Guest Post by a member of the Resolve New England community 

“Your tests look normal, so it must be a muscle strain,” said my orthopedist… as well as my physician, chiropractor, and physical therapist. I had heard this explanation for my chronic lower back pain so many times from people I trusted that I started to believe it myself. Naturally, I blamed myself – my shoes, exercise, or lack thereof – but no matter what I did, the pain came back for about one week every month. At its worst, it felt like knives stabbing my sacroiliac joint, and at its best, it was a combination of numbness and sciatica. For years, I resigned myself to relying on ibuprofen, Ben-Gay, hot baths, ice packs, heating pads, and leaning on my very patient husband to walk around our home because I refused to buy a walker in my twenties.

Fast forward to last spring, and after two years of unexplained infertility, one beautifully healthy pregnancy and baby, and two heartwrenching missed miscarriages and D&Cs during the height of the pandemic, I finally heard the words that would change my life, from my new reproductive endocrinologist: “It might be endometriosis.” She was also the first medical professional to validate my pain; “You shouldn’t have to live like that,” she said. For the first time in a long time, I started to think that the pain was not my fault and was not in my head. Although one would never wish for endometriosis, the prospect of treating it gave me hope.

When I had read about endometriosis in the past, I had always written it off for myself because my symptoms didn’t exactly match the website descriptions. However, my main symptom – experiencing debilitating pain every month – did, and that was enough for me to meet with a gynecological surgeon to discuss a laparoscopy, which is currently the primary way to diagnose endometriosis.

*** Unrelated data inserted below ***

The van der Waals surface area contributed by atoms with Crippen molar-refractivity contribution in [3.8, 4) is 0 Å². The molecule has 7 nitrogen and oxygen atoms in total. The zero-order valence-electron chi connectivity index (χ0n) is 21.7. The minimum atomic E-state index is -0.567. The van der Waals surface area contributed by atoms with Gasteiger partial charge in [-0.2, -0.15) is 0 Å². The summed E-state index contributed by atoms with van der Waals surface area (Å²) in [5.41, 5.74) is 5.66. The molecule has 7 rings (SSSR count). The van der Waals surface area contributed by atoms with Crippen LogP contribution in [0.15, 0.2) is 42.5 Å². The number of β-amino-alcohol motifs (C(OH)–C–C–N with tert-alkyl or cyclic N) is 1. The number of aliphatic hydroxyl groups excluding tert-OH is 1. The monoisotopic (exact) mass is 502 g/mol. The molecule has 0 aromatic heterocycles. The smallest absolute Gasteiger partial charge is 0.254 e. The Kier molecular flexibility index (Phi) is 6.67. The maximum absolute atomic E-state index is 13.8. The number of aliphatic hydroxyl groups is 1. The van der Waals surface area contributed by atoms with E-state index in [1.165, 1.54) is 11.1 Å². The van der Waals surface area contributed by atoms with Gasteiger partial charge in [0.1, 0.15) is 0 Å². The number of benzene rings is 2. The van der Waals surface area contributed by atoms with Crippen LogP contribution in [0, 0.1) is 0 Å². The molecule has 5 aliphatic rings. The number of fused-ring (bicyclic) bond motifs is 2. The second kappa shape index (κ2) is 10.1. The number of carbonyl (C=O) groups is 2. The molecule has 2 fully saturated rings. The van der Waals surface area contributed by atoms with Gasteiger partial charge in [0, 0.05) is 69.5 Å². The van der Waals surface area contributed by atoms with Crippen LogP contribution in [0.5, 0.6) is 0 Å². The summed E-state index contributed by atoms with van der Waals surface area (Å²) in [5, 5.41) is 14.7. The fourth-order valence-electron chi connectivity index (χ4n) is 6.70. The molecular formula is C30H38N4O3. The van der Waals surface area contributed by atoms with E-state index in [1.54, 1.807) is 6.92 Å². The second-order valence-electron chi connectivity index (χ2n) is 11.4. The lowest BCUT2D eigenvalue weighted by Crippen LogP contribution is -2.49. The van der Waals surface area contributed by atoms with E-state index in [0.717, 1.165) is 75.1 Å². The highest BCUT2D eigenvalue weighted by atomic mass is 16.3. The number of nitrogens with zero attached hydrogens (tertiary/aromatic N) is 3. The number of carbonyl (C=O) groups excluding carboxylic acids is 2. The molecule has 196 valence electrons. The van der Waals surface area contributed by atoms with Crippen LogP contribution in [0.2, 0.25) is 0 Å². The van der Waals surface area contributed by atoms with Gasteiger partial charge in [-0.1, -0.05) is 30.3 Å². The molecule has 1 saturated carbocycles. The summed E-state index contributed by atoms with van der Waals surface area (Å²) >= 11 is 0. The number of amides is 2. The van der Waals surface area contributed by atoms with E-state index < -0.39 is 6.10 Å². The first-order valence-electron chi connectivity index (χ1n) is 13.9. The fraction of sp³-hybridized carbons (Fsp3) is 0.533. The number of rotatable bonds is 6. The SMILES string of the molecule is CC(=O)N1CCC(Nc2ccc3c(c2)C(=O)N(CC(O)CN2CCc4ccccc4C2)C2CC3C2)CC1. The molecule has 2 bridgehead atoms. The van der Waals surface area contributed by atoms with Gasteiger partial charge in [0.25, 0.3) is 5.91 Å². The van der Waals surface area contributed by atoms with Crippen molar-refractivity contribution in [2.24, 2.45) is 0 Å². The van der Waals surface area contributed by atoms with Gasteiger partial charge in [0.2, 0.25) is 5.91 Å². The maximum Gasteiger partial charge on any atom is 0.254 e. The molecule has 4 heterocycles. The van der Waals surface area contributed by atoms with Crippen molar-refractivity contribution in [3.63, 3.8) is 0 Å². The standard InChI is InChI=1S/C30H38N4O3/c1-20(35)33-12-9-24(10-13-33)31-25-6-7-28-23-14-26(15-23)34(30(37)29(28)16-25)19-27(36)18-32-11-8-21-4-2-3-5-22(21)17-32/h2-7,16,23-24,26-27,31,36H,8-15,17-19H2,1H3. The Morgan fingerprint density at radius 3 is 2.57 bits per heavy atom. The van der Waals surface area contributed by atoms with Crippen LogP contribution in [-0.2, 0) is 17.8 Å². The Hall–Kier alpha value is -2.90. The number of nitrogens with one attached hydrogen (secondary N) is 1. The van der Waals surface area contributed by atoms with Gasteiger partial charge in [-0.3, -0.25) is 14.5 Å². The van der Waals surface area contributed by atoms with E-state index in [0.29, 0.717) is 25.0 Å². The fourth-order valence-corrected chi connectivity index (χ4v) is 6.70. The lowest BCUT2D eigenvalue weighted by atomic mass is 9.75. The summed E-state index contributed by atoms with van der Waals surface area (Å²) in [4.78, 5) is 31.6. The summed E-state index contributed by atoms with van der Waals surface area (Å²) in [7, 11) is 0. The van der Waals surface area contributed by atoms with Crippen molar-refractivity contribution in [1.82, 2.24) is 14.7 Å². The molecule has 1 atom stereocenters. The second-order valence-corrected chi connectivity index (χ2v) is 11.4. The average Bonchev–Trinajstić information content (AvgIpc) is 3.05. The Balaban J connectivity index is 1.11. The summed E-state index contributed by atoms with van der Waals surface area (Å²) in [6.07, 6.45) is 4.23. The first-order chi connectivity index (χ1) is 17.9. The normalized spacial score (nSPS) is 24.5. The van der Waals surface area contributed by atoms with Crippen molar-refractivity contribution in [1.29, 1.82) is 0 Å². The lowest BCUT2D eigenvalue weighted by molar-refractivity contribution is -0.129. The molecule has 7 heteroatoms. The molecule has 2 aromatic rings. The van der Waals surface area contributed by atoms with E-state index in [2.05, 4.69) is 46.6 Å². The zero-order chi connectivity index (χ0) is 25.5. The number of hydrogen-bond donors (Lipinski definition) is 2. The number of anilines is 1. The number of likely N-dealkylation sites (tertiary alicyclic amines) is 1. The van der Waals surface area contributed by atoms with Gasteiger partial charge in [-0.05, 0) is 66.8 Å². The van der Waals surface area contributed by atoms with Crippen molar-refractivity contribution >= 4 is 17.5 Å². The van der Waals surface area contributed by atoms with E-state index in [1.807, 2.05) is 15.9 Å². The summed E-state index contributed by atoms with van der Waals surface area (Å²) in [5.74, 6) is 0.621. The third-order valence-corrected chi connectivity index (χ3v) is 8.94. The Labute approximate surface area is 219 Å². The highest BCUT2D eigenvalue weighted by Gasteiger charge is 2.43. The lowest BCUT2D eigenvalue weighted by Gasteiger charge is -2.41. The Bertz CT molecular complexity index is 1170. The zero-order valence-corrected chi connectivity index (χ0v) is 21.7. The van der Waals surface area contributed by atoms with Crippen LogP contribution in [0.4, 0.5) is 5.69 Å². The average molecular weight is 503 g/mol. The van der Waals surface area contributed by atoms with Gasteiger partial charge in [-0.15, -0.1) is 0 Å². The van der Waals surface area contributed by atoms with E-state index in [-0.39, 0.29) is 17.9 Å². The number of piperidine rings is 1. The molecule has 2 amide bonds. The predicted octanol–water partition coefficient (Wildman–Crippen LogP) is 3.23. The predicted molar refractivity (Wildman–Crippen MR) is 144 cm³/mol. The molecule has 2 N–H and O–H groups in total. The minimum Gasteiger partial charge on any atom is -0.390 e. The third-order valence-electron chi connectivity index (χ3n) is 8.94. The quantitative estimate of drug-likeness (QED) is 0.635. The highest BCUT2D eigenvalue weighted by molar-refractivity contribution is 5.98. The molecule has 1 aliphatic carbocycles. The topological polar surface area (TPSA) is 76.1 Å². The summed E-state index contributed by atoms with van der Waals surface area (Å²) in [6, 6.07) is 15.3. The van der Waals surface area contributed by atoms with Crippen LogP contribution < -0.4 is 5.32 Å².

After reviewing my history, my surgeon agreed that endometriosis could be at play. She warned me that she may not find any lesions, and that even if she did they would likely grow back within a couple of years. She also cautioned that even if I were to be diagnosed, endometriosis may not necessarily explain my infertility. Despite this information, I felt confident in proceeding with the laparoscopy since there was a chance that one or both of my conditions could be improved.

Two months later, I had the laparoscopy, and afterwards woke up alone in a room with my surgeon. With a smile behind her mask, she told me that she found and removed endometrial lesions from the back of my uterus. I gasped and teared up with joy. Then her eyes changed. She added, “You also have adenomyosis. We can take care of that when you’re done having babies.” My temporary high immediately came crashing down, and I started sobbing. In my head, the word “adenomyosis” was synonymous with “hysterectomy,” based on the small amount of research I had previously done. It felt like I was right back in that ultrasound room during my missed miscarriages, getting bad news all alone, all over again. I wasn’t even given a pamphlet about my new condition before I was sent home to recover.

Fortunately, about a month later at my post-op appointments, I found out via ultrasound that my adenomyosis was on the mild side. My doctors said that many women like me go on to have healthy pregnancies without treatment. I felt immensely relieved to hear this, as it had been about six months since my last pregnancy ended and we wanted to try again soon. Meanwhile, my back pain had nearly disappeared, which suggested that my chronic pain was most likely caused by endometriosis instead of adenomyosis, thankfully.

It has been over seven months since my laparoscopy, and I couldn’t be happier with my decision to go through with it. Although there is no guarantee that excising endometriosis will affect someone’s fertility, in my case, I’m very grateful to report that I am currently in the second trimester of pregnancy, and it feels so good to be here again.

To my former doctors who told me that my chronic lower back pain was probably a muscle strain simply because you couldn’t see anything in your x-rays, I hope you read this article. Please learn more about endometriosis and adenomyosis as some of your patients may have them and don’t know it yet. Sadly, it takes the average woman seven or more years to get diagnosed with endometriosis, so my story is common. With your help, we can get the average time to diagnosis down and save many women years of pain, stress, and, possibly, infertility.


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